Foreign capital has economic as well as political implications
|Economic||– Instead of encouraging and augmenting Indian capital, foreign capital replaced and suppressed it, led to the drain of capital from India and further strengthened the British hold over the Indian economy. |
– To try to develop a country through foreign capital, was to barter the entire future for the petty gains of today.
|Political||– Penetration of a country by foreign capital inevitably led to its political subjugation. |
– Foreign capital investment creates vested interests which demands security for investors and, therefore, perpetuate foreign rule.
To quote Dadabhai Naoroji , “materially” British rule caused only “impoverishment”; it was like “the knife of sugar. That is to say there is no oppression, it is all smooth and sweet, but it is the knife, notwithstanding. “
Critique of Railways
- Railway represented not economic development but colonisation & underdevelopment . Railways had not been coordinated with India’s industrial needs.
- Objective of setting up railway was quite clear
- Enable imported English manufactured good to reach interior of the country
- Facilitate the collection and export of raw materials and agricultural goods from the interior
- Allow an opportunity for the investment of English capital in railway companies operating in India
- Mechanism of administrative control through rapid movements of troops and faster communication network.
- To serve the first two objectives, it would also be convenient to have a rate of freight charges which would allow cheap transport of manufactured goods from port cities to the interior & of agricultural products from the interior to port cities. Opposite operation charges were high .
- The railway companies were set up in England as joint stock companies. In order to encourage investors and bring confidence in them ,assured 5% interest was offered to them . This was ‘Guaranteed interest contract‘ with right to pull money any time
- The companies were given free land with ninety-nine years lease, after the expiry of which the line would become government property. But any time before that – even a few months before the expiry of the lease-the companies could return the lines to the government and claim full compensation for all capital expended. In other words, they could enjoy 5 per cent guaranteed profit for ninety-eight years and then get back all their capital. This made the railway projects, as Sabyasachi Bhattacharya describes them, “an instance of private enterprise at public risk“.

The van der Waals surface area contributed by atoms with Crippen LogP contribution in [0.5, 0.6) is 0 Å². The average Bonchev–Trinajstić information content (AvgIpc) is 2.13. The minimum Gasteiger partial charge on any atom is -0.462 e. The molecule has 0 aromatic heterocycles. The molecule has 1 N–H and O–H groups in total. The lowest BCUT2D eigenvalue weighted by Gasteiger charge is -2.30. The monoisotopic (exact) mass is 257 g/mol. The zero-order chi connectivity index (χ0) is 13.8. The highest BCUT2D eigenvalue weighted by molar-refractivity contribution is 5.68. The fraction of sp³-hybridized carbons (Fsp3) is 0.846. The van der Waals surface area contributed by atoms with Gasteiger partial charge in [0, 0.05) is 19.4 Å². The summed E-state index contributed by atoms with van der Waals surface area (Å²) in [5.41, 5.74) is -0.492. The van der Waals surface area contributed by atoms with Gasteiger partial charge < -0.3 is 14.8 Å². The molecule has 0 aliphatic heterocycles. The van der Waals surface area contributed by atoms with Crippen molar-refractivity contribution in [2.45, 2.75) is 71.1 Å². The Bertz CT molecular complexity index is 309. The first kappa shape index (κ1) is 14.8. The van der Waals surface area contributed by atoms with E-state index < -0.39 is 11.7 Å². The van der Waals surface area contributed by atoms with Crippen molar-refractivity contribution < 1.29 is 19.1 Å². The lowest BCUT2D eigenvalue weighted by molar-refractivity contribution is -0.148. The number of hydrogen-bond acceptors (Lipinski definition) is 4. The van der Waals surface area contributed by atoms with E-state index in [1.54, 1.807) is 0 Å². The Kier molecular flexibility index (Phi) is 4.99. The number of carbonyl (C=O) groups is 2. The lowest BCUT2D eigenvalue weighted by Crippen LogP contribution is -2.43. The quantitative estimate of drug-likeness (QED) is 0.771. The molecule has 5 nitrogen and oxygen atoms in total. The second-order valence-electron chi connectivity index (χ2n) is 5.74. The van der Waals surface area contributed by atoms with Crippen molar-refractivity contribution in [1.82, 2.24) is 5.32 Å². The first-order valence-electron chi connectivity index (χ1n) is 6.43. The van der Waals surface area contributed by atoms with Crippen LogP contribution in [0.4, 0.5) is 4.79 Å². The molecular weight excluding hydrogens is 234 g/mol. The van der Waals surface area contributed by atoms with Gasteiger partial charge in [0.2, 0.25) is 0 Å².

- State started to feel the heat after 1869 as the fiscal burden of bearing the cost of guaranteed profits of private companies increased due to depreciation in the value of rupee and rise in interest rates on govemment borrowings abroad. State started direct construction by engaging engineers in some places & shifted from ‘broad-gauge’ system to ‘metre-gauge’ to cut down the expenditure of govemment on railway construction. In case of private investors, Guaranteed Interest was reduced to 4%.
- The outcome was not good for India in a number of ways
- A government guarantee of interest means that irrespective of profit or loss the interest had to be paid out of Indian tax payers’ money to the English investors. This encouraged over-expenditure
- The English railway companies imported into India engines, rail and the machinery and even the coal for the engines (coal was imported for a decade or so). In most other countries railway construction had encouraged auxiliary industries like the engineering industry, iron and steel production, mining etc (backward linkage’ effects). India was denied the benefit of such auxiliary industrial development too
- As late as 1921, only 10% of the superior posts in the railways were manned by Indians, so the diffusion of new skills also remained limited